10. This force of ours supervised by Bhishma, is large but inadequate; however, the force of these (Pandavas) supervised by Bhima, is small but adequate.

Although Duryodhana has superior strength, he has an inferiority complex that shows itself in his jealous feelings toward the Pandavas. He knows he is fighting a war for unjust and unrighteous motives. When enveloped in selfishness, even the mightiest cannot be victorious, for inner strength alone motivates one to successfully fight in the battlefield of life and to skillfully perform his actions and duties. By contrast, selfish motivation weakens the will and inner strength. One who is selfishly motivated cannot persuade the conscience, which judges one’s intentions before he decides to act, to take his side. Such a human being continually creates a division within himself by ignoring his conscience and continuing to follow the path of unrighteousness. He knows what truth is, but his actions are motivated by selfishness, greed, and possessiveness. Duryodhana’s situation is exactly like that: his inner strength is weakened by the division he has created within himself. Although Duryaodhana has the stronger army and skilled generals, he is unsure of his victory.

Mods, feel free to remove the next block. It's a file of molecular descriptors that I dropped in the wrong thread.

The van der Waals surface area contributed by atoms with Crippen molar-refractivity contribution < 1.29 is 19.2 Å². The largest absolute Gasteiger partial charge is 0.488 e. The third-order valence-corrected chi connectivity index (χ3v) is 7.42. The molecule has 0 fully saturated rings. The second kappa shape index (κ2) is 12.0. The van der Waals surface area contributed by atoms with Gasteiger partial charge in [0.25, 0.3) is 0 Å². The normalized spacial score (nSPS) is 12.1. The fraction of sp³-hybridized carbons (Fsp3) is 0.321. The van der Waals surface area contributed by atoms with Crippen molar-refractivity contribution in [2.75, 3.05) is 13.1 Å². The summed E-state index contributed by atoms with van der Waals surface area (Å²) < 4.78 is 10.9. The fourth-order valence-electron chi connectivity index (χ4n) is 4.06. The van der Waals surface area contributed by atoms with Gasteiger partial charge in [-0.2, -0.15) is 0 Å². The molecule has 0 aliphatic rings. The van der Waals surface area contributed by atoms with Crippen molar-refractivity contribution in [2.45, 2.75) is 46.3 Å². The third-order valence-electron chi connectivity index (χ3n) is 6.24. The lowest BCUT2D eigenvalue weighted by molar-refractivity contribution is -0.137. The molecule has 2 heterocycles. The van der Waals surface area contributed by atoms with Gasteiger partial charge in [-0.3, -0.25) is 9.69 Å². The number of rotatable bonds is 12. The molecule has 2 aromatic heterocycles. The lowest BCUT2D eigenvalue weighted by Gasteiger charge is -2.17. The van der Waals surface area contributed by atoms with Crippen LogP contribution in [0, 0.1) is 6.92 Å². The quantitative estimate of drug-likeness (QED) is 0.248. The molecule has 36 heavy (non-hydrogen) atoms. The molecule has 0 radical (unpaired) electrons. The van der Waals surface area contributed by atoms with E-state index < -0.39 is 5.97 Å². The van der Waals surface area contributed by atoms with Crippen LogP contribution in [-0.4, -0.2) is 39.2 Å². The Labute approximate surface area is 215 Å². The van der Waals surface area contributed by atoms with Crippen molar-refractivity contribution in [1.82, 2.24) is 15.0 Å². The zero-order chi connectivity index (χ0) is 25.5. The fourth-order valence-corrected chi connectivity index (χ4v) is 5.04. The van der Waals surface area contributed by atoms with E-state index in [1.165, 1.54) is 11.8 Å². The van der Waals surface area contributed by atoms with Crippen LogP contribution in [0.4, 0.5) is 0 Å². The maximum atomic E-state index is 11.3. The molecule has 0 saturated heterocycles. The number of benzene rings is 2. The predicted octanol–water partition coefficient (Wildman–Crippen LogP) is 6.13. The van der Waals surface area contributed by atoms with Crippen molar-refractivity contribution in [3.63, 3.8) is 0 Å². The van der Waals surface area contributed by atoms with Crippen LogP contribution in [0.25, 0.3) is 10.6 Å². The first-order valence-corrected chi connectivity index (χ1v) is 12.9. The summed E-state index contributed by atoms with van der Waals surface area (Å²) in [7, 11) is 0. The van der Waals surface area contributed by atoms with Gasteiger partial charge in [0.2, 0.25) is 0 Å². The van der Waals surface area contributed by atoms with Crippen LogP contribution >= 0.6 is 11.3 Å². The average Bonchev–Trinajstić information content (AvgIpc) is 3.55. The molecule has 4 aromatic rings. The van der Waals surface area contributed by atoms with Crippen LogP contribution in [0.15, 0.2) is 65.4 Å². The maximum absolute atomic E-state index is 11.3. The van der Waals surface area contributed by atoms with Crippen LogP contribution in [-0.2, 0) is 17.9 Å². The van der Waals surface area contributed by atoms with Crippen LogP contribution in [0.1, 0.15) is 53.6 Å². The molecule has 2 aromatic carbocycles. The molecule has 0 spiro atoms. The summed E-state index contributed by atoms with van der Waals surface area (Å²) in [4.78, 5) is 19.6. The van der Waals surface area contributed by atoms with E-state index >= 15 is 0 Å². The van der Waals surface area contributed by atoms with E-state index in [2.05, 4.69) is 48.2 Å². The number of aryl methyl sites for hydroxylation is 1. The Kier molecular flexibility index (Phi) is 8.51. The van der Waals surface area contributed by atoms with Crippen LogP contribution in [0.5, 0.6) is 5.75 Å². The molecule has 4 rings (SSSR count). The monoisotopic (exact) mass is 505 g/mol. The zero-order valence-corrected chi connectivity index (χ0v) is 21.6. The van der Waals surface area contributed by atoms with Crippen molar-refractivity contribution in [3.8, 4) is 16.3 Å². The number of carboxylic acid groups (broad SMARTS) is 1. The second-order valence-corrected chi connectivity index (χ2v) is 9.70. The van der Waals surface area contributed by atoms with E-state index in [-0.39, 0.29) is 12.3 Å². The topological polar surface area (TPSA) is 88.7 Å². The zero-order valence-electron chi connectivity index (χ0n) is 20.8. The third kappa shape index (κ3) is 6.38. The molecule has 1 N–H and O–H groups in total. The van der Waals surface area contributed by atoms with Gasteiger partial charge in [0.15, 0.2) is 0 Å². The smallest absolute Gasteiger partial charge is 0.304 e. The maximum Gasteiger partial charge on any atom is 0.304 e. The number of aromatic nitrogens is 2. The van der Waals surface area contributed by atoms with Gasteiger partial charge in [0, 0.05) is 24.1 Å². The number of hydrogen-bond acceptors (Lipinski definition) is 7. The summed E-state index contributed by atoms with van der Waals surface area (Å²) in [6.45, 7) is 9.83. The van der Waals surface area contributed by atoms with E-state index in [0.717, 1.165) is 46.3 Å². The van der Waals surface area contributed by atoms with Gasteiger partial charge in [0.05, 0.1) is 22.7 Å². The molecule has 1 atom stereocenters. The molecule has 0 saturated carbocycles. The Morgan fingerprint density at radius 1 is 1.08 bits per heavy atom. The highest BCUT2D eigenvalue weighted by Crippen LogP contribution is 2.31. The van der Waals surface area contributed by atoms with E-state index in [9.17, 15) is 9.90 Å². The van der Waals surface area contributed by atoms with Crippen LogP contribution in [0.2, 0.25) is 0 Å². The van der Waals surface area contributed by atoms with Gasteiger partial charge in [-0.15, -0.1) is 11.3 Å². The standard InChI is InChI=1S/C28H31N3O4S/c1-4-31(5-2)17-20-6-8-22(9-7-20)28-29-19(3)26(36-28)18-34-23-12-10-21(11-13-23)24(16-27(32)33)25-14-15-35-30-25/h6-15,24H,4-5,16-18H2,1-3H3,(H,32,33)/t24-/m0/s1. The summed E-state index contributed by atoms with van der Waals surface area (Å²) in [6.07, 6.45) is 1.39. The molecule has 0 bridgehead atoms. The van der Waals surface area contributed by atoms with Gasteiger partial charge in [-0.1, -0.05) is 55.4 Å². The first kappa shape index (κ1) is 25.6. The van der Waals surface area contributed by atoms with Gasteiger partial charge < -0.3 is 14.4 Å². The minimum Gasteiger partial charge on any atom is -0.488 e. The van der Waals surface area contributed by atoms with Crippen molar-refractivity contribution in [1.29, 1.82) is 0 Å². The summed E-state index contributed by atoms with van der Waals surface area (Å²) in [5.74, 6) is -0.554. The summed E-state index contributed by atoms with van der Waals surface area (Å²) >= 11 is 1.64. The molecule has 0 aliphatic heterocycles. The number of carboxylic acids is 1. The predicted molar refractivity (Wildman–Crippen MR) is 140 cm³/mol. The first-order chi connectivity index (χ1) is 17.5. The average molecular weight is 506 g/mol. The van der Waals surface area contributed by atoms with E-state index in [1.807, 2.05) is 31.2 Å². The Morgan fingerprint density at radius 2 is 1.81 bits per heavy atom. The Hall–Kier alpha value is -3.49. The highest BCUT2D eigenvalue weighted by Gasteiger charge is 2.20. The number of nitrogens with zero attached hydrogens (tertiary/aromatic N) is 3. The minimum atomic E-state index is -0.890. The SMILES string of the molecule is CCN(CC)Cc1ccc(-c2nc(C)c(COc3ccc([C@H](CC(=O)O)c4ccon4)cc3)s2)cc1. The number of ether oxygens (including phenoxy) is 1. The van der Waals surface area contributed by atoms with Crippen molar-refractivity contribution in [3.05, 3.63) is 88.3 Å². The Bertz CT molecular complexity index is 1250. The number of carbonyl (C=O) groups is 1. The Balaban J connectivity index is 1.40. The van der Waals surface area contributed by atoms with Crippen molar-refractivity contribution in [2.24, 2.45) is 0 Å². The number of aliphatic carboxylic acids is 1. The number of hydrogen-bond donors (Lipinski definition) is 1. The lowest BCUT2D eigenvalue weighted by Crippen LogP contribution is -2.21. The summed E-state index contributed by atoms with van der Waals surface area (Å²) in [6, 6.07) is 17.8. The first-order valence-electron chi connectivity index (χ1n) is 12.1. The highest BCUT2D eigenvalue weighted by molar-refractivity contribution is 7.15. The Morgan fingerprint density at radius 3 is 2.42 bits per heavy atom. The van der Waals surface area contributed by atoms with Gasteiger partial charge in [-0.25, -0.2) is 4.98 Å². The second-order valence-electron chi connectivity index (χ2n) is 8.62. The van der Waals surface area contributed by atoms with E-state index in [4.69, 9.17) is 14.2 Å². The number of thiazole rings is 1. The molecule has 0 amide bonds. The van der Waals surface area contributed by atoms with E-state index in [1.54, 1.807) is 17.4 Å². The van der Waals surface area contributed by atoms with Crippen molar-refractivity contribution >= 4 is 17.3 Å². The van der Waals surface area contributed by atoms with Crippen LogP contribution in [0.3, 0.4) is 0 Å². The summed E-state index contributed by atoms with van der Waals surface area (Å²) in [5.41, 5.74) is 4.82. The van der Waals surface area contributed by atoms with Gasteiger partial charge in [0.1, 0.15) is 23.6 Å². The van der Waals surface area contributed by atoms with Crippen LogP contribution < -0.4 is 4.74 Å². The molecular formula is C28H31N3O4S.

When a king suffers from an inferiority complex, he may act as though he is superior, but such a person actually feels inadequate underneath his false show of bravado. There is no such thing as a superiority complex: there is only one complex, and that is inferiority. When one is aware of his weaknesses but does not know how to rid himself of them, he creates a shield for his protection; when one does not want to accept and confront his weaknesses; he puts on a false front and acts as though he is superior. Such people actually think they are superior to others because they have not learned to accept things as they are. A sense of superiority is like a house of cards that can crumble at the touch of a finger. (I had a friend who was five feet tall but was always very aggressive, actually very touchy as if to hide the inferiority complex that he suffered from).